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25 March 2014
What is a trade deal for if it doesn’t even create trade?
European integration has many purposes, among which maintaining peace is certainly the most valuable. Yet, the main incentives for integration by means of the European Community and the European Union were the growing economic ties between the many states of Europe. The Transatlantic Trade and Investment Partnership (TTIP), which the Commission is currently negotiating with representatives of the US government and the industry on both sides of the Atlantic, is similar to the project of European integration, to the extent that it aims at creating a transatlantic single market. The underlying assumption of such a project would be that it leads to the creation of additional trade, which in turn would strengthen the transatlantic relationship.
Last year a couple of economic studies have been produced which focus on quantitative assessments of the potential economic effects of TTIP. The numbers we find in these studies, though they are to be used with some reserve, show disconcerting results. Basically two scenarios can be identified: In the first case, TTIP has no significant impact on the economy at all; in the second case and taking into account a ‘comprehensive liberalization’ scenario, the alteration of economic growth remains mediocre, but trade relations are significantly affected. It would appear however that TTIP is not fitting mechanism to create trade, but rather something that would significantly divert it.
Diverting trade to elsewhere is not the same as growth
In economic sciences it is common to differentiate between ‘trade creation’ and ‘trade diversion’. The first one is obviously the desideratum of a liberal trade-policy. Conversely, ‘trade diversion’ denominates the phenomenon of new trade relations simply substituting the existing ones without achieving a net gain in trade volume. The respective data brought forward by the IFO-Institute and the Bertelsmann Foundation has often been quoted and is easily accessible online. To name but a few: US-British trade would increase by about 60 percent, US-German trade would gain up to 94 percent. At the same time UK-German trade would decrease by 41 percent and UK-Irish trade would even lose roughly 46 percent.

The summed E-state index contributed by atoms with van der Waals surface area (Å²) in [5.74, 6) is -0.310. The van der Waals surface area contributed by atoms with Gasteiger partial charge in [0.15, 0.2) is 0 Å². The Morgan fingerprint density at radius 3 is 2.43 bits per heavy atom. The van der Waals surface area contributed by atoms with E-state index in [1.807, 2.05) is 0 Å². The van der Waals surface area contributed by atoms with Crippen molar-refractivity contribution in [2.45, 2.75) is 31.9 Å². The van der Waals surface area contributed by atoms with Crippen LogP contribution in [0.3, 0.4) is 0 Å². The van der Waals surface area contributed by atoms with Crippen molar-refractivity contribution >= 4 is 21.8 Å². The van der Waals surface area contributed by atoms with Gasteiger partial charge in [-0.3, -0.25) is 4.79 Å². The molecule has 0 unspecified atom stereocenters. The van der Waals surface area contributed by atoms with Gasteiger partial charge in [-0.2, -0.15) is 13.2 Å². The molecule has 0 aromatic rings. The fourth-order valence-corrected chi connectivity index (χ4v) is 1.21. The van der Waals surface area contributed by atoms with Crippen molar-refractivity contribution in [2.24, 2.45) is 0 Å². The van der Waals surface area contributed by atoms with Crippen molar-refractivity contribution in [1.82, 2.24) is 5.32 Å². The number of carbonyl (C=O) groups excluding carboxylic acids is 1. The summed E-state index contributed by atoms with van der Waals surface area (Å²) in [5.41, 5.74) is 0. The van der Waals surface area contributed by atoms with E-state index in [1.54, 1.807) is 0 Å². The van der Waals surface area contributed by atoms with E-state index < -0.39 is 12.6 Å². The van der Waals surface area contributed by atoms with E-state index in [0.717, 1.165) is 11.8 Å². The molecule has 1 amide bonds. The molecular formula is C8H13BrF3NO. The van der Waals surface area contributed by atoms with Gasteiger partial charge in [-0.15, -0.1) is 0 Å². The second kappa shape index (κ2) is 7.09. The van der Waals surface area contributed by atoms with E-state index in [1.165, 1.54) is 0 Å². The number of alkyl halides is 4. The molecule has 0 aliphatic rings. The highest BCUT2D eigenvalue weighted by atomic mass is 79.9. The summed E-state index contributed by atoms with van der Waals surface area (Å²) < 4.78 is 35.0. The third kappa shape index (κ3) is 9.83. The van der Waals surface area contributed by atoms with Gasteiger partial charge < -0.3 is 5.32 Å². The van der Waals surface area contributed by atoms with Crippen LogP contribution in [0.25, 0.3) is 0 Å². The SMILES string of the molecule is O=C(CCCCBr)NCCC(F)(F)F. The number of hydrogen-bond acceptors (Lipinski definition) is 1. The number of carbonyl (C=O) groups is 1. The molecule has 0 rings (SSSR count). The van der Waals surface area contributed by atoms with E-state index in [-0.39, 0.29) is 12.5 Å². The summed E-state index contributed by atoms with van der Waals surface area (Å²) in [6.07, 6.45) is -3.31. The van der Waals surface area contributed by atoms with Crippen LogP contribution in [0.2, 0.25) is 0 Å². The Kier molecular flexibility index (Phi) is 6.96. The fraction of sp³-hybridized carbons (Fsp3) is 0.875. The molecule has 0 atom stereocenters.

The outcome is clear: while trade between individual European countries and the US would increase, trade within the EU would sharply decline. If we work on the premises that intra-European trade is an essential constituent of European integration, the latter would lose much of its importance. The financial crisis in the euro area is already giving us a foretaste of what it means when the European project becomes a vague and ephemeral idea. It is already a fact that the markets of the Euro-periphery are losing their relevance for exports from core countries, which lead many citizens to believe that mutual support isn’t worth the effort. Having said that, the authors of this article do not wish to see European integration as a project which exclusively relies on the craving for business and profit. However, trade diversion through TTIP does not just affect European identity, but it also endangers the protection of environment and labour legislation.
A threat to integration, the environment and workers
To the advocates of TTIP and unconditioned ‘free’ trade, it might not make a difference whether the goods consumed in Brussels were produced in Wallonia or in the state of Washington, as long as it comes cheap to the customer. The assessment will be different though, if we take into account the environmental impact. In such a case, it does make a difference indeed if goods are carried over a relatively small European distance, or if it needs to cross 5,000 km of Atlantic ocean before the ship comes in sight of a harbour. Underestimating the environmental damage of such transport decisions favours the persistence of ecologically shady supply chains across the planet.
In addition, the extension of the European single market to a transatlantic market increases the competition between employees in Europe and the US. The lesson of the last few decades is that such a development will always put downward pressure on wages and labour legislation. This applies even more so when your trade ‘partner’ displays a large low-pay sector and does not even fully comply with the conventions of the International Labour Organisation (ILO). Another kind of TTIP could palliate such failings, this one clearly doesn’t.
Stripping down our democracy in favour of investors
The aforementioned consequences might not be the primary intention of TTIP – and although we find it hard not to remain suspicious – we may still ask, what is a trade deal for if it doesn’t even create trade?
Indeed, TTIP stands for not only a trade partnership but also for an ‘investment’ partnership – or to be more precise – the protection of investments. To that end, TTIP brings forward two valuable measures, irrespective of the effect it may or may not have on wages or on existing regulation, and no matter if trade is created, diverted or diluted. We are referring to the massive expansion in the use of Investor-State Dispute Settlements (ISDS) and the creation of a ‘regulatory board’. These measures would make it possible to ward off any regulation or legislation with the propensity to affect expected profits of so-called investors. Admittedly ISDS still offers a government the option to pay a fine for the right to exert its constitutional right to make political decisions, but regarding the dire situation of public budgets and the European rules against public deficits, this costly option would remain hypothetical. In other words, democratic politics would become virtually impossible. Therefore, we believe that TTIP should not be regarded as a mere ‘trade deal’, but as a project which aims to strip down and transform the political system.